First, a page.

A small town in northern China described as “poverty stricken” has seen its housing prices soar by as much as 90 percent in one month after China secured the 2022 Winter Olympics bid, making the town a co-host for some of the events.

Chongli County, a settle of roughly 120,000 people administered under Zhangjiakou City, is experiencing a property boom around its ski resorts. Many of its high-end residential projects around skiing facilities saw their prices soar over RMB10,000 per square metre, according to property websites.

One compound, the Morte Fontaine International Apartments, named after a castle in northern France, saw its per-square-metre selling price rise 93 percent, from RMB5,680 in late July to RMB10,980 in early August, according to property trading forum Fang.com.

Chongli residents earn a yearly disposable income of RMB20,749 per person, the local government said on its website. The town was listed as one of 592 “state-level poverty stricken towns” in China by the central government in 2014.

Chongli was a host city for a national skiing championship last year. Photo: Chongli government website.
Chongli was a host city for a national skiing championship last year. Photo: Chongli government website.

The local government says on its website that it aspires to build Chongli into “China’s Davos.” The Swiss town is known for its ski resorts and as the host of the annual World Economic Forum.

The Great Wall Ridge Ski Resort in Chongli. Photo: cclski.cn

Chongli currently has over 80 skiways – a number it plans to more than triple by 2020 to 228, the government said in 2013.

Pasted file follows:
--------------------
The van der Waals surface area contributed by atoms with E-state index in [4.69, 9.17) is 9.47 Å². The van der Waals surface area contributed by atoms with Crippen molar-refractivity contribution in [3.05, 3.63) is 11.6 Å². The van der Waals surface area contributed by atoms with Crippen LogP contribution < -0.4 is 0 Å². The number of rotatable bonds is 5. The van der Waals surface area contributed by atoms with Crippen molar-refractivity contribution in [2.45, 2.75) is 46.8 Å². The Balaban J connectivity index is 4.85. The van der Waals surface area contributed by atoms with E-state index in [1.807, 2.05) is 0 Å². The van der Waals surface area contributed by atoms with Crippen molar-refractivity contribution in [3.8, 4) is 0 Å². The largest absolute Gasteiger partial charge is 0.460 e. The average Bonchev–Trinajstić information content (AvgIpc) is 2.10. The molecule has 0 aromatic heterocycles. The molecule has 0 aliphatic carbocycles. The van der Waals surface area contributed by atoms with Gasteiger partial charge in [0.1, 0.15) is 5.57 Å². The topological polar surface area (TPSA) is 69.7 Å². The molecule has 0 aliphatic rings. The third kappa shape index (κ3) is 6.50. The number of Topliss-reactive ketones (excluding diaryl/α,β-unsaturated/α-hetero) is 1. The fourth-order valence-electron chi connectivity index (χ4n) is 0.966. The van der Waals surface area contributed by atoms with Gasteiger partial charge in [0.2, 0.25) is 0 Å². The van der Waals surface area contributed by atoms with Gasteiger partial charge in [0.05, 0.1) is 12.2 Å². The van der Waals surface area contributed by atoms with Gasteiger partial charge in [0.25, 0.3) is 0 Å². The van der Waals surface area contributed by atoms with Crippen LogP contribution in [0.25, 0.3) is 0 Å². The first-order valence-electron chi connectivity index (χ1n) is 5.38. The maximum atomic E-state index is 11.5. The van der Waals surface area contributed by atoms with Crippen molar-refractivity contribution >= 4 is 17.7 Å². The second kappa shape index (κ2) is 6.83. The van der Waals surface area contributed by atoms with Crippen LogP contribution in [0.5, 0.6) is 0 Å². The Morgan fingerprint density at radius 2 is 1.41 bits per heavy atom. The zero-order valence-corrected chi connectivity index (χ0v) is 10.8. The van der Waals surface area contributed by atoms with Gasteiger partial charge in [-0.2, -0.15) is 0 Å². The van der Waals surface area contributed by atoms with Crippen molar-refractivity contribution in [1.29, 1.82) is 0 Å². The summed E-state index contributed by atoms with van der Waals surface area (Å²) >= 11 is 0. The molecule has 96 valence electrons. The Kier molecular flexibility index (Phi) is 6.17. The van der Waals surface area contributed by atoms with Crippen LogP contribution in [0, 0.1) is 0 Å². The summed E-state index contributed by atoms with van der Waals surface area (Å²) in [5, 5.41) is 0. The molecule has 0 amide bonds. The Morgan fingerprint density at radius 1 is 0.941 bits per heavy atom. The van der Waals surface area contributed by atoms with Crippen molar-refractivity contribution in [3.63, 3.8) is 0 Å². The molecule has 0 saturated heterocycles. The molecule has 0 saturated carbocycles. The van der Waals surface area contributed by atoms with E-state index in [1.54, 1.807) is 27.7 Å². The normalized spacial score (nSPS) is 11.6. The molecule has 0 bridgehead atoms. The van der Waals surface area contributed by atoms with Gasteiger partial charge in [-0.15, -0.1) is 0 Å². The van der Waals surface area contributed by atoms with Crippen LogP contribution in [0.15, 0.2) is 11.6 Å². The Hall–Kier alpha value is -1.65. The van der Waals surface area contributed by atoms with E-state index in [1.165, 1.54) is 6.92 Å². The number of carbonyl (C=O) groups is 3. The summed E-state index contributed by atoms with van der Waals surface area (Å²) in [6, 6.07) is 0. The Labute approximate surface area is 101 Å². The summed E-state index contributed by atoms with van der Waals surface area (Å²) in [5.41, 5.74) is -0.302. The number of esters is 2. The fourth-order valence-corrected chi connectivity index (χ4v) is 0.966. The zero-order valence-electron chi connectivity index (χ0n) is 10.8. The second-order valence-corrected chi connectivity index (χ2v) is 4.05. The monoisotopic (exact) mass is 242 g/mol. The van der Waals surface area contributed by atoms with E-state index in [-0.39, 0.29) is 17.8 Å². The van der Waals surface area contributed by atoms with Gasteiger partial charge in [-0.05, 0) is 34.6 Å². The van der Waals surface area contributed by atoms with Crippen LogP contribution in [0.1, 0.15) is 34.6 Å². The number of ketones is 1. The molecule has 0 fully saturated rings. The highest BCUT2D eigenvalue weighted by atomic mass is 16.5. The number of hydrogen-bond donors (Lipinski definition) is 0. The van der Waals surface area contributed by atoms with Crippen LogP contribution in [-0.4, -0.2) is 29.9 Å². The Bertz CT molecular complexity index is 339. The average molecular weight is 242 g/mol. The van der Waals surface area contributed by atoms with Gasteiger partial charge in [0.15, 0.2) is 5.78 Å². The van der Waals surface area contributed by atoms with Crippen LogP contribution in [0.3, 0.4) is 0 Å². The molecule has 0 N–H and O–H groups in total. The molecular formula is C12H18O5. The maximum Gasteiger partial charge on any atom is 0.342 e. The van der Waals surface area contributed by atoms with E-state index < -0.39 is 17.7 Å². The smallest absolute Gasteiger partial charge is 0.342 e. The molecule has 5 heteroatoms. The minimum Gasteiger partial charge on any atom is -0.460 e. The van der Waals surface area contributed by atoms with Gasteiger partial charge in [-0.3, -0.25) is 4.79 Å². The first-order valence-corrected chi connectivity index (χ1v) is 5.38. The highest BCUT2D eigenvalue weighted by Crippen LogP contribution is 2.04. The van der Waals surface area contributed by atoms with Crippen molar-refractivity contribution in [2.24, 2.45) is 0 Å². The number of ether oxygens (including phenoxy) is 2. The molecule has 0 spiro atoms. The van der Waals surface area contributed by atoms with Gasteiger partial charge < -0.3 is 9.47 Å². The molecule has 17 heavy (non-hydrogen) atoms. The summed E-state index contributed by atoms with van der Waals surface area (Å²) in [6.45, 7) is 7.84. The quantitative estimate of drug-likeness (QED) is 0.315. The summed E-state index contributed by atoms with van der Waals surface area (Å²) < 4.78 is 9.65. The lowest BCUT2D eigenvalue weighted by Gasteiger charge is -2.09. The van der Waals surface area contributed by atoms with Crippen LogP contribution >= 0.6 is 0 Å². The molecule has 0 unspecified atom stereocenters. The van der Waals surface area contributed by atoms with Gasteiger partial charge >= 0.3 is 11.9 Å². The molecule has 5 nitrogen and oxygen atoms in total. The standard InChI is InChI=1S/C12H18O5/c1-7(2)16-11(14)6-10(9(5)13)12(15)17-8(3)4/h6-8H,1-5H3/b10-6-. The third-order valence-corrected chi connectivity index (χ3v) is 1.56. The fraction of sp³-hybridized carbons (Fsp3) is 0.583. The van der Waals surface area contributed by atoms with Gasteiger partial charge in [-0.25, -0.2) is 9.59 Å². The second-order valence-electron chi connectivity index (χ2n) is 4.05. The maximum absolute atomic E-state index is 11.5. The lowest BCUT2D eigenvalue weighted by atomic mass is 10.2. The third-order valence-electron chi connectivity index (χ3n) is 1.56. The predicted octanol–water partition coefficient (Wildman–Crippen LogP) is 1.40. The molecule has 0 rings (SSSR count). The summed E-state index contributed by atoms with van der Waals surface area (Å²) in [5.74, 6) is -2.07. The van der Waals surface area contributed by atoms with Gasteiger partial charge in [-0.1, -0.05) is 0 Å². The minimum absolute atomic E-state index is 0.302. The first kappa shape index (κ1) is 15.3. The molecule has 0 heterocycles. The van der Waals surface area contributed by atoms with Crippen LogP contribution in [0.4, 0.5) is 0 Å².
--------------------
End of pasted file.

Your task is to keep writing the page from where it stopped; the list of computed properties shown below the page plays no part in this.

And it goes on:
Gerhard Heiberg, a Norwegian member of the International Olympic Committee, said that Chongli is the best place in China to host the Winter Games when he inspected the town last year, according to state-run paper China Daily.

To qualify for alpine skiing events, however, International Ski Federation regulations stipulate that a vertical descent of 950 meters is needed for downhill events. Since the mountains around Chongli only reach about 650 meters, skiing, snowboarding and sliding events will instead be held in a former nature preserve in suburban Beijing.

Both venues will have to “rely completely on artificial snow,” according to an IOC evaluation report.

A rendering of the Morte Fontaine International Apartments. Photo: fang.com

A sales person from Morte Fontaine International Apartments told a Beijing newspaper the compound mainly caters to high-end buyers from Bejing and Tianjin.

Vivienne Zeng

Vivienne Zeng is a journalist from China with three years' experience covering Hong Kong and mainland affairs. She has an MA in journalism from the University of Hong Kong. Her work has been featured on outlets such as Al Jazeera+ and MSNBC.